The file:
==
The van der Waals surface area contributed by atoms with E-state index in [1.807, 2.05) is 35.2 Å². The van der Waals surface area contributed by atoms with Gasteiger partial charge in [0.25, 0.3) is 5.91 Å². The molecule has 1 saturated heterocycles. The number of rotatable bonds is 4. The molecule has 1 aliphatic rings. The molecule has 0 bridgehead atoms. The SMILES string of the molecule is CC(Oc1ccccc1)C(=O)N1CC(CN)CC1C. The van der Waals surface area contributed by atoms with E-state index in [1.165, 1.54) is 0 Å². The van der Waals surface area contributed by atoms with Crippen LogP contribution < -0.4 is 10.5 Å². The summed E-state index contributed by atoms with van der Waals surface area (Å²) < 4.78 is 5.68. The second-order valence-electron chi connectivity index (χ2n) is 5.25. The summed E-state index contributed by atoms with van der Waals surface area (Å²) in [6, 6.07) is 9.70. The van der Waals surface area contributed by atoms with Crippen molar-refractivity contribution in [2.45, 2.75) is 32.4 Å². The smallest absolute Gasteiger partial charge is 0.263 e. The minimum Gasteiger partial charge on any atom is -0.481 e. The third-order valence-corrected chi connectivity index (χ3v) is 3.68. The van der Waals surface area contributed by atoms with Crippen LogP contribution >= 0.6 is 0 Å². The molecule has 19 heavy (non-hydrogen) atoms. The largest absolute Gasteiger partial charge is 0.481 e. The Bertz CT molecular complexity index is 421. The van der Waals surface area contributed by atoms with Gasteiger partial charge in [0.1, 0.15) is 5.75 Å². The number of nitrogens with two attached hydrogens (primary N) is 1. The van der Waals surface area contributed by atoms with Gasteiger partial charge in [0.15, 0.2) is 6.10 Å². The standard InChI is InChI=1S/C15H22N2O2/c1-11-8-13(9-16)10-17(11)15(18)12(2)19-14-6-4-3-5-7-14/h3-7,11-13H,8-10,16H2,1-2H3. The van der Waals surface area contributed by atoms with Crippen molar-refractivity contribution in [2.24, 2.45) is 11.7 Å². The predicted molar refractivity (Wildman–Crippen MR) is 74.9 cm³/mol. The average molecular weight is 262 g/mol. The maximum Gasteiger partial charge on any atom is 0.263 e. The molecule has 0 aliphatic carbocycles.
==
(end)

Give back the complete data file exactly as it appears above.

The van der Waals surface area contributed by atoms with E-state index in [1.807, 2.05) is 35.2 Å². The van der Waals surface area contributed by atoms with Gasteiger partial charge in [0.25, 0.3) is 5.91 Å². The molecule has 1 saturated heterocycles. The number of rotatable bonds is 4. The molecule has 1 aliphatic rings. The molecule has 0 bridgehead atoms. The SMILES string of the molecule is CC(Oc1ccccc1)C(=O)N1CC(CN)CC1C. The van der Waals surface area contributed by atoms with E-state index in [1.165, 1.54) is 0 Å². The van der Waals surface area contributed by atoms with Crippen LogP contribution < -0.4 is 10.5 Å². The summed E-state index contributed by atoms with van der Waals surface area (Å²) < 4.78 is 5.68. The second-order valence-electron chi connectivity index (χ2n) is 5.25. The summed E-state index contributed by atoms with van der Waals surface area (Å²) in [6, 6.07) is 9.70. The van der Waals surface area contributed by atoms with Crippen molar-refractivity contribution in [2.45, 2.75) is 32.4 Å². The smallest absolute Gasteiger partial charge is 0.263 e. The minimum Gasteiger partial charge on any atom is -0.481 e. The third-order valence-corrected chi connectivity index (χ3v) is 3.68. The van der Waals surface area contributed by atoms with Crippen LogP contribution >= 0.6 is 0 Å². The molecule has 19 heavy (non-hydrogen) atoms. The largest absolute Gasteiger partial charge is 0.481 e. The Bertz CT molecular complexity index is 421. The van der Waals surface area contributed by atoms with Gasteiger partial charge in [0.1, 0.15) is 5.75 Å². The number of nitrogens with two attached hydrogens (primary N) is 1. The van der Waals surface area contributed by atoms with Gasteiger partial charge in [0.15, 0.2) is 6.10 Å². The standard InChI is InChI=1S/C15H22N2O2/c1-11-8-13(9-16)10-17(11)15(18)12(2)19-14-6-4-3-5-7-14/h3-7,11-13H,8-10,16H2,1-2H3. The van der Waals surface area contributed by atoms with Crippen molar-refractivity contribution in [2.24, 2.45) is 11.7 Å². The predicted molar refractivity (Wildman–Crippen MR) is 74.9 cm³/mol. The average molecular weight is 262 g/mol. The maximum Gasteiger partial charge on any atom is 0.263 e. The molecule has 0 aliphatic carbocycles.